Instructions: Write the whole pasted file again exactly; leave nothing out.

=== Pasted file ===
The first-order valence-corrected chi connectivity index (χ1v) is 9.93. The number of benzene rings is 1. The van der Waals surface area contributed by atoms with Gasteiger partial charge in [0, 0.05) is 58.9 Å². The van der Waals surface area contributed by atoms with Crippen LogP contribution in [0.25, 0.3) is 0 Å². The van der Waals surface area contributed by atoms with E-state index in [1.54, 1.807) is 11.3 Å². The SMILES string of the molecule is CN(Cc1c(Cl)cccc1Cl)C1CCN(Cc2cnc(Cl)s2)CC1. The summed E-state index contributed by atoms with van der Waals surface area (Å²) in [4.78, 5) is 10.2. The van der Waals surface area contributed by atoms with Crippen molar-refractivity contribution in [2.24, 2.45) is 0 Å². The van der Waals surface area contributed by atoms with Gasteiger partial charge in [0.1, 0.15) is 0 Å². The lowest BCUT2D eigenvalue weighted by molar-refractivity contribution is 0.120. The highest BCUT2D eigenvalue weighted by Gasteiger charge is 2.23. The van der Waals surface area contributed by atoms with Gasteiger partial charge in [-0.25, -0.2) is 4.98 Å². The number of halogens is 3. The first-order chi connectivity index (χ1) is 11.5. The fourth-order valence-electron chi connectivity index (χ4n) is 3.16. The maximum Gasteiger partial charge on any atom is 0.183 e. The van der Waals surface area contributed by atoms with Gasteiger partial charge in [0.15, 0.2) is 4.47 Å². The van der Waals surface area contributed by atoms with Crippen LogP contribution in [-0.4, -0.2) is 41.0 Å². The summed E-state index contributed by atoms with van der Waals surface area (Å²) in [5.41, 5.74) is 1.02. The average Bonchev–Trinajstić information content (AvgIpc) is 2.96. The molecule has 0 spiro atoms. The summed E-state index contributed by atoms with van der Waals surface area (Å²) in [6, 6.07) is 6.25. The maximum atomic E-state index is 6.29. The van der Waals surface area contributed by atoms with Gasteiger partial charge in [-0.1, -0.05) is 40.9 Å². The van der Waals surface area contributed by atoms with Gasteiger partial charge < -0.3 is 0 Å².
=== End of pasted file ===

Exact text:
The first-order valence-corrected chi connectivity index (χ1v) is 9.93. The number of benzene rings is 1. The van der Waals surface area contributed by atoms with Gasteiger partial charge in [0, 0.05) is 58.9 Å². The van der Waals surface area contributed by atoms with Crippen LogP contribution in [0.25, 0.3) is 0 Å². The van der Waals surface area contributed by atoms with E-state index in [1.54, 1.807) is 11.3 Å². The SMILES string of the molecule is CN(Cc1c(Cl)cccc1Cl)C1CCN(Cc2cnc(Cl)s2)CC1. The summed E-state index contributed by atoms with van der Waals surface area (Å²) in [4.78, 5) is 10.2. The van der Waals surface area contributed by atoms with Crippen molar-refractivity contribution in [2.24, 2.45) is 0 Å². The van der Waals surface area contributed by atoms with Gasteiger partial charge in [0.1, 0.15) is 0 Å². The lowest BCUT2D eigenvalue weighted by molar-refractivity contribution is 0.120. The highest BCUT2D eigenvalue weighted by Gasteiger charge is 2.23. The van der Waals surface area contributed by atoms with Gasteiger partial charge in [-0.25, -0.2) is 4.98 Å². The number of halogens is 3. The first-order chi connectivity index (χ1) is 11.5. The fourth-order valence-electron chi connectivity index (χ4n) is 3.16. The maximum Gasteiger partial charge on any atom is 0.183 e. The van der Waals surface area contributed by atoms with Gasteiger partial charge in [0.15, 0.2) is 4.47 Å². The van der Waals surface area contributed by atoms with Crippen LogP contribution in [-0.4, -0.2) is 41.0 Å². The summed E-state index contributed by atoms with van der Waals surface area (Å²) in [5.41, 5.74) is 1.02. The average Bonchev–Trinajstić information content (AvgIpc) is 2.96. The molecule has 0 spiro atoms. The summed E-state index contributed by atoms with van der Waals surface area (Å²) in [6, 6.07) is 6.25. The maximum atomic E-state index is 6.29. The van der Waals surface area contributed by atoms with Gasteiger partial charge in [-0.1, -0.05) is 40.9 Å². The van der Waals surface area contributed by atoms with Gasteiger partial charge < -0.3 is 0 Å².